Sony and Microsoft executives call out Activision Blizzard for response to latest allegations

Two of the biggest company names in gaming have turned the heat up on Activision Blizzard.

Photo via Activision Blizzard

In response to Activision Blizzard’s handling of a Wall Street Journal report that says CEO Bobby Kotick was aware of sexual harassment claims for years, the heads of both Playstation and Xbox have expressed their concerns to their respective staffs via internal emails.

Sony’s PlayStation chief Jim Ryan and Microsoft’s head of Xbox Phil Spencer have both addressed their respective staffs in the wake of the latest allegations against Activision Blizzard, according to Bloomberg’s Jason Schreier.

Ryan wrote to his employees on Tuesday, Nov. 16 that Sony and PlayStation had reached out to Activision Blizzard to express their “deep concern and to ask how they plan to address the claims made in the article.” Ryan added that he felt that the company’s response to the report didn’t “properly address the situation.”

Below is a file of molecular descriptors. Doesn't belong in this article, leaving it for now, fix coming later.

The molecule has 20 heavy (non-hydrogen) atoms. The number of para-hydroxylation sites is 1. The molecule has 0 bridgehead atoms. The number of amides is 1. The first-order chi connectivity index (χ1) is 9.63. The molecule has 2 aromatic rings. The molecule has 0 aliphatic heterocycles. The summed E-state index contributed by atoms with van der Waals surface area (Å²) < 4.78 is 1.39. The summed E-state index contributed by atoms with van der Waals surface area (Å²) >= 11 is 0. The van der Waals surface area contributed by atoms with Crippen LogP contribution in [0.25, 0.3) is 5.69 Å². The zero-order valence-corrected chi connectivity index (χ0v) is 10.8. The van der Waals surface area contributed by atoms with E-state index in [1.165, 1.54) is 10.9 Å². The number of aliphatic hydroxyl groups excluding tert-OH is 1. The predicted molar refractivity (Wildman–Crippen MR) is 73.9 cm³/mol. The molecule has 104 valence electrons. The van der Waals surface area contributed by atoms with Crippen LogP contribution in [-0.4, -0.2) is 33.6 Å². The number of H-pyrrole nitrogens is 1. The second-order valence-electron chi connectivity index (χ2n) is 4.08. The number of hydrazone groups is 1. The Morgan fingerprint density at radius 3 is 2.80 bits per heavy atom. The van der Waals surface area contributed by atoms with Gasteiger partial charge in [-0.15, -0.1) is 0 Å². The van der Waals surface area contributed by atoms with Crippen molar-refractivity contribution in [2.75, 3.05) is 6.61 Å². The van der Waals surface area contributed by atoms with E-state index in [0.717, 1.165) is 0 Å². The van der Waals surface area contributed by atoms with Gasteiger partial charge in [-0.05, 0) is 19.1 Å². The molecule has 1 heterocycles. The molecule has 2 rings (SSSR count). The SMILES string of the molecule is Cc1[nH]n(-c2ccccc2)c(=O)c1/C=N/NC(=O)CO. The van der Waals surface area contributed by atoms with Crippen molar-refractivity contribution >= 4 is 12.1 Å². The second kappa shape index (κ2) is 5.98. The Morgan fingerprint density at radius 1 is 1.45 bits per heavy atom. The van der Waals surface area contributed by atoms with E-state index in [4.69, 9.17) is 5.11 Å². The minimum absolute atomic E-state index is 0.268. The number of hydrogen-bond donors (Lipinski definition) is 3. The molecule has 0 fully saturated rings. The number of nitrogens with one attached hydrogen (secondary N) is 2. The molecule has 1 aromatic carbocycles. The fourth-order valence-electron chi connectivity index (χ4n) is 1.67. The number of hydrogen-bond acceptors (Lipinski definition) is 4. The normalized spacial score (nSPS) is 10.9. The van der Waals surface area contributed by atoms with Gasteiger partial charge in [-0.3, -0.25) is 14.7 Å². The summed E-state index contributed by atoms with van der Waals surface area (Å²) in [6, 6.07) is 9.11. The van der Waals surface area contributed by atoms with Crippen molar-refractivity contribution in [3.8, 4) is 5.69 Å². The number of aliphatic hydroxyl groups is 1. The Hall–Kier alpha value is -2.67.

A day later, Xbox’s Spencer penned a similar letter to the Xbox staff, saying that he and the leadership team were “disturbed and deeply troubled by the horrific events and actions” mentioned in the report. But Spencer also added that he and Xbox are considering action, saying that they’re “evaluating all aspects of [their] relationship with Activision Blizzard and making ongoing proactive adjustments.”

These responses stem from a Nov. 16 WSJ article reporting that Kotick has known about multiple sexual harassment allegations for years while serving as CEO and that he didn’t inform the board about these allegations even after the State of California’s labor department began its investigation leading to a lawsuit in July.

In response to the report, Activision Blizzard leadership has stuck by Kotick while dismissing the article, claiming it “presents an inaccurate and misleading view” of the CEO and the company. A group of shareholders sent a letter to the board demanding his resignation, but the board refused, prompting a massive walkout from several employees. Those employees have now signed a petition calling for Kotick’s removal, which has reached over 1,000 signatures.